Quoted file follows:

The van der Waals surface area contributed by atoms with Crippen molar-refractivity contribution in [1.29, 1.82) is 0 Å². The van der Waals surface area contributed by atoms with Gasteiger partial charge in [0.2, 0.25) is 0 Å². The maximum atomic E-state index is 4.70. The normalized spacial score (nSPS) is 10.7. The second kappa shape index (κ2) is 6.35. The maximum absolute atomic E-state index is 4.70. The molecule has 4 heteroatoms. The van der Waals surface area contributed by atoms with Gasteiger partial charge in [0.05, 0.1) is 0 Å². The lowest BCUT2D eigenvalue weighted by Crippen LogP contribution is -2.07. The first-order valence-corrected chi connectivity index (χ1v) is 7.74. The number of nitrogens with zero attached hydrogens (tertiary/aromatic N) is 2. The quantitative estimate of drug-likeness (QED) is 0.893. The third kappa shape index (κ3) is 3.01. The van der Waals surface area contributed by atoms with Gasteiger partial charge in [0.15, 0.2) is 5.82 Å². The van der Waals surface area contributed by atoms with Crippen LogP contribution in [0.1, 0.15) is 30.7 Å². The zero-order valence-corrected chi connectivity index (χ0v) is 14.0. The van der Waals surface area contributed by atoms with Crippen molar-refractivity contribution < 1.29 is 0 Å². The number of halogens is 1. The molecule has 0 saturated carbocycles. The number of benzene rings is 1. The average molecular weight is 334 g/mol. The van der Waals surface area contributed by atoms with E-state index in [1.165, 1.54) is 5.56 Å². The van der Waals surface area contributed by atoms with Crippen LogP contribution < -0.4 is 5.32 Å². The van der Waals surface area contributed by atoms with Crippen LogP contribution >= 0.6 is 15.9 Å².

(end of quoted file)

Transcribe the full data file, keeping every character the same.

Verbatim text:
The van der Waals surface area contributed by atoms with Crippen molar-refractivity contribution in [1.29, 1.82) is 0 Å². The van der Waals surface area contributed by atoms with Gasteiger partial charge in [0.2, 0.25) is 0 Å². The maximum atomic E-state index is 4.70. The normalized spacial score (nSPS) is 10.7. The second kappa shape index (κ2) is 6.35. The maximum absolute atomic E-state index is 4.70. The molecule has 4 heteroatoms. The van der Waals surface area contributed by atoms with Gasteiger partial charge in [0.05, 0.1) is 0 Å². The lowest BCUT2D eigenvalue weighted by Crippen LogP contribution is -2.07. The first-order valence-corrected chi connectivity index (χ1v) is 7.74. The number of nitrogens with zero attached hydrogens (tertiary/aromatic N) is 2. The quantitative estimate of drug-likeness (QED) is 0.893. The third kappa shape index (κ3) is 3.01. The van der Waals surface area contributed by atoms with Gasteiger partial charge in [0.15, 0.2) is 5.82 Å². The van der Waals surface area contributed by atoms with Crippen LogP contribution in [0.1, 0.15) is 30.7 Å². The zero-order valence-corrected chi connectivity index (χ0v) is 14.0. The van der Waals surface area contributed by atoms with Crippen molar-refractivity contribution < 1.29 is 0 Å². The number of halogens is 1. The molecule has 0 saturated carbocycles. The number of benzene rings is 1. The average molecular weight is 334 g/mol. The van der Waals surface area contributed by atoms with E-state index in [1.165, 1.54) is 5.56 Å². The van der Waals surface area contributed by atoms with Crippen LogP contribution < -0.4 is 5.32 Å². The van der Waals surface area contributed by atoms with Crippen LogP contribution >= 0.6 is 15.9 Å².